It’s the middle of the night. I’m just a little loose on beer, and blues,
and battered air, and all the ways this nowhere looks like home:
the fields and boarded houses dead with summer, the filling station rowdy
with the rumor of another place. Cattle pace the distance between road
and gloaming, inexplicably awake. And then, the bathtubs littered in the pasture,
for sale or salvage, or some secret labor stranger than I know. How does it work,
again, the alchemy that shapes them briefly into boats, and then the bones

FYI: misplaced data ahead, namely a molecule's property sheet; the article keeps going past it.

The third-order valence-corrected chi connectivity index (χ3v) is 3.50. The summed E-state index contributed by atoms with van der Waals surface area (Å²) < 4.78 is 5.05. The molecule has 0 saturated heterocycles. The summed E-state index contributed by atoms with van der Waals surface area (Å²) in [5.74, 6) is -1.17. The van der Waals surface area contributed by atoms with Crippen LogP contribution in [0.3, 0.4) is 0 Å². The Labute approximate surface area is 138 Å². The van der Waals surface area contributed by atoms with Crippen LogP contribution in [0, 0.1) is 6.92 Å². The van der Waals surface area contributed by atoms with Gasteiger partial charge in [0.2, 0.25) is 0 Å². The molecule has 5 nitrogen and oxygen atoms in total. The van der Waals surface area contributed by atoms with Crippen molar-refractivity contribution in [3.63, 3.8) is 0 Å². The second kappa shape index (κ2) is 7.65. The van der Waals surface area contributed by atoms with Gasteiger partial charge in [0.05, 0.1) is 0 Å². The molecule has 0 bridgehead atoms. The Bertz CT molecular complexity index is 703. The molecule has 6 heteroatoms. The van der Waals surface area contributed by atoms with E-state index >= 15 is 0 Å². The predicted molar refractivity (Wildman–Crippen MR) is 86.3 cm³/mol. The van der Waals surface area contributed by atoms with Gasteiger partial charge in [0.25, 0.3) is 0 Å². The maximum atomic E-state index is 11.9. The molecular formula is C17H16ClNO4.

of great felled beasts, and once more into keening copper bells, before
I even blink? Half a mile out, the city builds back up along the margin.
Country songs cut in and out of static on the radio. Lord, most of what I love
mistakes itself for nothing.
“Transubstantiation” from The Virginia State Colony For Epileptics And Feebleminded by Molly McCully Brown. Copyright © 2017 by Molly McCully Brown. Published by Persea Books. Used with permission of the poet.
This poem was originally read in the Poetry Unbound episode “Molly McCully Brown — Transubstantiation”